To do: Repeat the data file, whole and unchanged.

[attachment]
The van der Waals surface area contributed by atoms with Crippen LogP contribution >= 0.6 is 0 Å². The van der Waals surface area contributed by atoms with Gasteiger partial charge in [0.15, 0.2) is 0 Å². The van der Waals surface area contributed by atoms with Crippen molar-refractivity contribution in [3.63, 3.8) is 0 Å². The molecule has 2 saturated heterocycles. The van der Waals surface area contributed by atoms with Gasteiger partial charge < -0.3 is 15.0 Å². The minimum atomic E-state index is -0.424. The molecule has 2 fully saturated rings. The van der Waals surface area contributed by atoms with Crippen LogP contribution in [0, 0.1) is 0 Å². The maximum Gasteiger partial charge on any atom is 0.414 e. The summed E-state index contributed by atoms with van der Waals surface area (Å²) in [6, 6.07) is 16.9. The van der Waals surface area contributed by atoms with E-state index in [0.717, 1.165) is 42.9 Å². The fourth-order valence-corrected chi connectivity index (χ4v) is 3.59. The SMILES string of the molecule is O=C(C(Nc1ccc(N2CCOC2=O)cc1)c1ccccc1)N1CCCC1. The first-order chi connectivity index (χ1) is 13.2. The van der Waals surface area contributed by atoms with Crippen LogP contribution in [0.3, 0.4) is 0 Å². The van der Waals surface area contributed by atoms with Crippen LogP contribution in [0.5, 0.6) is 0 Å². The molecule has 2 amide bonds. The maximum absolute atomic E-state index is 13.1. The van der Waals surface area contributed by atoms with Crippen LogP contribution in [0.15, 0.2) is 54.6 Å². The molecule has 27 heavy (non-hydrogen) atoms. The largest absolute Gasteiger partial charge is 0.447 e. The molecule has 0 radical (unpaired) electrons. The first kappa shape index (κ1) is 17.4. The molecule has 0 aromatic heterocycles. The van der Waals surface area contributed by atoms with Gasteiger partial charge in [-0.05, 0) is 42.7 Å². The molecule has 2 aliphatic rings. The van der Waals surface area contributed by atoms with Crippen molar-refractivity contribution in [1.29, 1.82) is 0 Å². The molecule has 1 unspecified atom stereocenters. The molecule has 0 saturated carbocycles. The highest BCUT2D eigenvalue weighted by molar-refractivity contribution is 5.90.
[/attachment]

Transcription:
The van der Waals surface area contributed by atoms with Crippen LogP contribution >= 0.6 is 0 Å². The van der Waals surface area contributed by atoms with Gasteiger partial charge in [0.15, 0.2) is 0 Å². The van der Waals surface area contributed by atoms with Crippen molar-refractivity contribution in [3.63, 3.8) is 0 Å². The molecule has 2 saturated heterocycles. The van der Waals surface area contributed by atoms with Gasteiger partial charge < -0.3 is 15.0 Å². The minimum atomic E-state index is -0.424. The molecule has 2 fully saturated rings. The van der Waals surface area contributed by atoms with Crippen LogP contribution in [0, 0.1) is 0 Å². The maximum Gasteiger partial charge on any atom is 0.414 e. The summed E-state index contributed by atoms with van der Waals surface area (Å²) in [6, 6.07) is 16.9. The van der Waals surface area contributed by atoms with E-state index in [0.717, 1.165) is 42.9 Å². The fourth-order valence-corrected chi connectivity index (χ4v) is 3.59. The SMILES string of the molecule is O=C(C(Nc1ccc(N2CCOC2=O)cc1)c1ccccc1)N1CCCC1. The first-order chi connectivity index (χ1) is 13.2. The van der Waals surface area contributed by atoms with Crippen LogP contribution in [0.3, 0.4) is 0 Å². The van der Waals surface area contributed by atoms with Crippen LogP contribution in [0.5, 0.6) is 0 Å². The molecule has 2 amide bonds. The maximum absolute atomic E-state index is 13.1. The van der Waals surface area contributed by atoms with Crippen LogP contribution in [0.15, 0.2) is 54.6 Å². The molecule has 27 heavy (non-hydrogen) atoms. The largest absolute Gasteiger partial charge is 0.447 e. The molecule has 0 radical (unpaired) electrons. The first kappa shape index (κ1) is 17.4. The molecule has 0 aromatic heterocycles. The van der Waals surface area contributed by atoms with Gasteiger partial charge in [-0.05, 0) is 42.7 Å². The molecule has 2 aliphatic rings. The van der Waals surface area contributed by atoms with Crippen molar-refractivity contribution in [1.29, 1.82) is 0 Å². The molecule has 1 unspecified atom stereocenters. The molecule has 0 saturated carbocycles. The highest BCUT2D eigenvalue weighted by molar-refractivity contribution is 5.90.